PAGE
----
The Commerce Department’s SelectUSA and Investment Advisory Council are refocusing to treat reshoring with the same priority as FDI (foreign direct investment). Many MEPs (Manufacturing Extension Partnerships) are pursuing reshoring, including supply chain optimization. MEPs in Illinois, New York State, Ohio and Rhode Island are working effectively with the Reshoring Initiative to implement our Import Substitution Program. See “Rebuilding and Reshoring: Four Actions Communities and States Can Takeand our upcoming article “Rebuilding and Reshoring: Reshoring Initiative Mission & Resources.” (article coming soon) For more details on actual results see Reshoring & Tariffs. The government has been especially successful in reshoring PPE and pharmaceuticals, driven by COVID-19.

Increase U.S. competitiveness
Level the playing field so that all or most products can be made competitively here for the home market. At the same time, target products that are “essential,” either on their own or as components for other key products. Put as much emphasis on importing less, reshoring, as on exporting more. Reshoring is easier. Imagine exporting average castings or machined parts to China.

Competitiveness Toolkit
For the United States to become globally competitive, we must take steps to level the playing field. The Reshoring Initiative suggests creating a vetted national policy tool to select the optimal actions that will bring back the desired number of manufacturing jobs with the least collateral damage, e.g. inflation and retaliation by other countries. These actions will also keep jobs from leaving and will increase exports.

The United States must overcome the wide belief that it cannot and will never again produce many of the products that have been lost to offshoring. Seeing a viable path to adding millions of advanced manufacturing jobs is the first step.

We should quantify the competitiveness gap with a unified, quantified, broadly supported proposal for the nation. The Reshoring Initiative’s Competitiveness Toolkit is a good start on the reshoring and job impact of most of these actions.

Figure 1 shows the reduction in the trade deficit and the increase in manufacturing jobs as a function of the percentage reduction in U.S. price vs. imports.

Figure 2 is a list of policies and how much each would improve U.S. price competitiveness. The listed policies collectively could reduce U.S. prices vs. imports by 48%. Per Figure 1, we only need 30% price reduction to bring back 5 million jobs. Keeping the current 21% corporate tax rate and immediate expensing are timely, important issues for competitiveness.

Make reshoring and preventing offshoring a priority.
In addition to the macro policies in Figure 2, much can be done at the detail level:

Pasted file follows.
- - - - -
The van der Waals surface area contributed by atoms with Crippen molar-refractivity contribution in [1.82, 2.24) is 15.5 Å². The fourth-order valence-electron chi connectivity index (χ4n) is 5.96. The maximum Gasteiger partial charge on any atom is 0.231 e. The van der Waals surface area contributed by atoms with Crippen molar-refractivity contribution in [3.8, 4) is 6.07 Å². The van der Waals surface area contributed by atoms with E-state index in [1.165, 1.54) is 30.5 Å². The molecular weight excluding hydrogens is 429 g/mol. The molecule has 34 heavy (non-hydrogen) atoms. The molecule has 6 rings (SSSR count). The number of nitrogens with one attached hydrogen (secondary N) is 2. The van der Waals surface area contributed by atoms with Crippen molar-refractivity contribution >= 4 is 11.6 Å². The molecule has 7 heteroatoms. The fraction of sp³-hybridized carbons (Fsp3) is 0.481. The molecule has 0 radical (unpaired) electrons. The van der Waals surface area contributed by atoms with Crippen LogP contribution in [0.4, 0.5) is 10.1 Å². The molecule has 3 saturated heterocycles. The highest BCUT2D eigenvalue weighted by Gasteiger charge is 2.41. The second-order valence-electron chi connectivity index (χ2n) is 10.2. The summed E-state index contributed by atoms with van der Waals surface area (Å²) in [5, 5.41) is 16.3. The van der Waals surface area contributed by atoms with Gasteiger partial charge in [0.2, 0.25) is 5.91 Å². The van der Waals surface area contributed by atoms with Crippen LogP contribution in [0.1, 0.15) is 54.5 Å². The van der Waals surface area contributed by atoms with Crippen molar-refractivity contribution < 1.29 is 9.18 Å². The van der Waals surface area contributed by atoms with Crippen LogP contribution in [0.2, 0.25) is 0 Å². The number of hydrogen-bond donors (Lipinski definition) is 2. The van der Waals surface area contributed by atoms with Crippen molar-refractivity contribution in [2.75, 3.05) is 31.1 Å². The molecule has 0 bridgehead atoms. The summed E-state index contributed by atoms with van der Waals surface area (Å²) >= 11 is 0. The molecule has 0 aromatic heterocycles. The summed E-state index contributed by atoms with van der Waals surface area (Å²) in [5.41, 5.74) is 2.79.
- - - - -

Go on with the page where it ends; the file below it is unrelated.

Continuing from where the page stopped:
• Make reshoring as important as FDI (foreign direct investment) for Select USA.
  • The Labor and Commerce Departments’ Trade Adjustment Assistance (TAA) programs help workers and companies who have been hurt by imports. Broaden TAA’s mandate to help the companies proactively use TCO (Total Cost of Ownership) for sourcing and selling before the jobs are lost. By switching from deciding based on manufacturing cost or FOB price to TCO, companies will offshore less and lose fewer jobs to imports. See our upcoming articles “Rebuilding and Reshoring: TCO, A Deeper Dive (article coming soon).”
  • Make reshoring a preference under the EB-5 Immigration Investor Program. Since 2008, the EB-5 Program has generated over $27.6 billion in capital investment. However, only 1.6 percent of the investment money goes into manufacturing.[iv] The biggest share goes into housing, restaurants, hotels, and other non-tradable services that are already in good supply. The program would do much more for the U.S. economy if the qualifying investments were limited, or at least prioritized, to manufacturing, especially to filling supply chain gaps.

Balancing the trade deficit will achieve many of the priorities of any administration, especially the Biden administration. Such benefits include income equality, employment, smaller budget deficits or more funds to spend, reduced environmental impact, restored strength vs. China, and defense materiel availability. The Biden administration presents a new opportunity to drive reshoring. I encourage any reader with connections to forward this article and introduce the Reshoring Initiative.

Let’s work together to establish a long-term pro-active national Industrial Policy that will increase U.S. competitiveness and bring back millions of jobs. For help or to help, contact me at




[iv]  Hodges, Hart et al. “Quantitative Assessment of the EB-5 Program.” IIUSA .